If we are to save nuclear power — including Diablo Canyon — we must never surrender
By Michael Shellenberger
In the spring of 2014, I toured Diablo Canyon, California’s last nuclear plant. I was struck by the beauty and serenity of the place.
We drove through a grove of old-growth oak trees before being greeted by a (grass-fed organic) cow from a local ranch. We saw a peregrine falcon. We watched seals and sea lions splash near the intake pool.
By 2015 I started hearing rumors that the state was going to force PG&E to close Diablo Canyon.
That December, Lt. Gov. Gavin Newsom — currently the front-runner in the race to become California’s next governor — used his position on the State Lands Commission to block a normally routine-extension of the plant’s lease.
“I just don’t see that this plant is going to survive beyond 2024, 2025,” Newsom said. “I just don’t see that.”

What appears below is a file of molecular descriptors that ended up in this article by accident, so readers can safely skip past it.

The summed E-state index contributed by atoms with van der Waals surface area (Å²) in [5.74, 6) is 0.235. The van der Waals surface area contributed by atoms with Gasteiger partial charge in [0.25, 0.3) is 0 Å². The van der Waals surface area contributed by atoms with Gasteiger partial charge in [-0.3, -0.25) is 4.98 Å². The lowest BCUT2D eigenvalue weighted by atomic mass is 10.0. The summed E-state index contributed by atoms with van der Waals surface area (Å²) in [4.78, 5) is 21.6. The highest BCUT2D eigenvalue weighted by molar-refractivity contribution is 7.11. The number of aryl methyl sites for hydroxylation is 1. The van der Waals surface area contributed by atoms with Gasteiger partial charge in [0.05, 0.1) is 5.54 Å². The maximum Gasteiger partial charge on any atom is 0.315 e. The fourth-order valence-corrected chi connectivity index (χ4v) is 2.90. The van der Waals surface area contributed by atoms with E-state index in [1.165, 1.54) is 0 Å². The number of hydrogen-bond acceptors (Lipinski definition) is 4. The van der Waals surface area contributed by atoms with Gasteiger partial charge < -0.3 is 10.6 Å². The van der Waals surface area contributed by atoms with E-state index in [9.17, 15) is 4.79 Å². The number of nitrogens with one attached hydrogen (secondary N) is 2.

I wanted to do something to keep the plant operating and so I left the think tank I had co-founded 12 years earlier and launched a campaign to Save Diablo Canyon.
The climate scientist James Hansen, Whole Earth Catalog Founder Stewart Brand, Pulitzer-winner Richard Rhodes, and a couple dozen other scientists and scholars joined me in publishing an open letter to Gov. Jerry Brown urging him to keep the plant open.
We attracted positive media attention even from liberal publications like Mother Jones and started making friendships with workers at Diablo Canyon, particularly Kristin Zaitz and Heather Matteson, the founders of Mothers for Nuclear.
In June of 2016 — just as we were about to begin a protest march from the Bay Area to Sacramento — PG&E announced that it had secretly negotiated a deal with NRDC and other anti-nuclear groups to close the plant.
We denounced the deal but it quickly became clear that there was little we could do through official channels. The matter would be decided by the California Public Utilities Commission (CPUC) which was controlled by Gov. Brown.
Some of my advisors encouraged me to give up on Diablo Canyon and focus on nuclear plants at risk of closing elsewhere. California was a lost cause, they said.